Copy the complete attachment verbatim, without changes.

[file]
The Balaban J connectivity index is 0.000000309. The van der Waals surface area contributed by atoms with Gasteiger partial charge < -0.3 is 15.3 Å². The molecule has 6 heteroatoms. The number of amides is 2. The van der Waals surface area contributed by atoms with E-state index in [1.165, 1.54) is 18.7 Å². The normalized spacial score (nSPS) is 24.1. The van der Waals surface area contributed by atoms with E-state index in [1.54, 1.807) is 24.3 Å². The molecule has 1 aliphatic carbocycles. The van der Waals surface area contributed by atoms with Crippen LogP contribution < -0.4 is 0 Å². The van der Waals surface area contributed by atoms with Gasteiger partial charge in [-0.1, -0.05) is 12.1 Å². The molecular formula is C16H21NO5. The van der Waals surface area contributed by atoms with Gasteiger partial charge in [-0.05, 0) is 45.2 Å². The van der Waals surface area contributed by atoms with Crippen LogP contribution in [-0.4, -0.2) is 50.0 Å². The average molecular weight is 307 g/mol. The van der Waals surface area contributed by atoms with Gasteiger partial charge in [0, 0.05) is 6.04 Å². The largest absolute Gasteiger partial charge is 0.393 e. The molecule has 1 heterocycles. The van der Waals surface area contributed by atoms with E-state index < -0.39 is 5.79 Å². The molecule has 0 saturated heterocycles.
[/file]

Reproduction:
The Balaban J connectivity index is 0.000000309. The van der Waals surface area contributed by atoms with Gasteiger partial charge < -0.3 is 15.3 Å². The molecule has 6 heteroatoms. The number of amides is 2. The van der Waals surface area contributed by atoms with E-state index in [1.165, 1.54) is 18.7 Å². The normalized spacial score (nSPS) is 24.1. The van der Waals surface area contributed by atoms with E-state index in [1.54, 1.807) is 24.3 Å². The molecule has 1 aliphatic carbocycles. The van der Waals surface area contributed by atoms with Crippen LogP contribution < -0.4 is 0 Å². The van der Waals surface area contributed by atoms with Gasteiger partial charge in [-0.1, -0.05) is 12.1 Å². The molecular formula is C16H21NO5. The van der Waals surface area contributed by atoms with Gasteiger partial charge in [-0.05, 0) is 45.2 Å². The van der Waals surface area contributed by atoms with Crippen LogP contribution in [-0.4, -0.2) is 50.0 Å². The average molecular weight is 307 g/mol. The van der Waals surface area contributed by atoms with Gasteiger partial charge in [0, 0.05) is 6.04 Å². The largest absolute Gasteiger partial charge is 0.393 e. The molecule has 1 heterocycles. The van der Waals surface area contributed by atoms with E-state index < -0.39 is 5.79 Å². The molecule has 0 saturated heterocycles.